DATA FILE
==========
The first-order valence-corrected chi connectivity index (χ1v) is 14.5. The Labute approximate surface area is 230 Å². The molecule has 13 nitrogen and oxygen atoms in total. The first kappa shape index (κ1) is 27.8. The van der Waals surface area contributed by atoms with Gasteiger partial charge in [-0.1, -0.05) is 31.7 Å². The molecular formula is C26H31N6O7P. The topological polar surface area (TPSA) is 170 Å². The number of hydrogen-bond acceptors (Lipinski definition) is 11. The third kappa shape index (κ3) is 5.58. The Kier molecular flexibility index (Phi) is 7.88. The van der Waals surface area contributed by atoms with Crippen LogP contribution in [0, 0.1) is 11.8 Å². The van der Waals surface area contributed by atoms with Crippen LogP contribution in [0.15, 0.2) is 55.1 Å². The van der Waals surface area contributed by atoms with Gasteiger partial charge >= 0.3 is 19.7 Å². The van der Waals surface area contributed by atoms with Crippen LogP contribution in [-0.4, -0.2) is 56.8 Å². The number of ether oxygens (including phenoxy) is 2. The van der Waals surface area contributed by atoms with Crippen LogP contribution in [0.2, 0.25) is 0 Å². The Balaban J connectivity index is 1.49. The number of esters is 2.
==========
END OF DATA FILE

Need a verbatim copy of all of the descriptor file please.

The first-order valence-corrected chi connectivity index (χ1v) is 14.5. The Labute approximate surface area is 230 Å². The molecule has 13 nitrogen and oxygen atoms in total. The first kappa shape index (κ1) is 27.8. The van der Waals surface area contributed by atoms with Gasteiger partial charge in [-0.1, -0.05) is 31.7 Å². The molecular formula is C26H31N6O7P. The topological polar surface area (TPSA) is 170 Å². The number of hydrogen-bond acceptors (Lipinski definition) is 11. The third kappa shape index (κ3) is 5.58. The Kier molecular flexibility index (Phi) is 7.88. The van der Waals surface area contributed by atoms with Crippen LogP contribution in [0, 0.1) is 11.8 Å². The van der Waals surface area contributed by atoms with Crippen LogP contribution in [0.15, 0.2) is 55.1 Å². The van der Waals surface area contributed by atoms with Gasteiger partial charge >= 0.3 is 19.7 Å². The van der Waals surface area contributed by atoms with Crippen LogP contribution in [-0.4, -0.2) is 56.8 Å². The number of ether oxygens (including phenoxy) is 2. The van der Waals surface area contributed by atoms with Crippen LogP contribution in [0.2, 0.25) is 0 Å². The Balaban J connectivity index is 1.49. The number of esters is 2.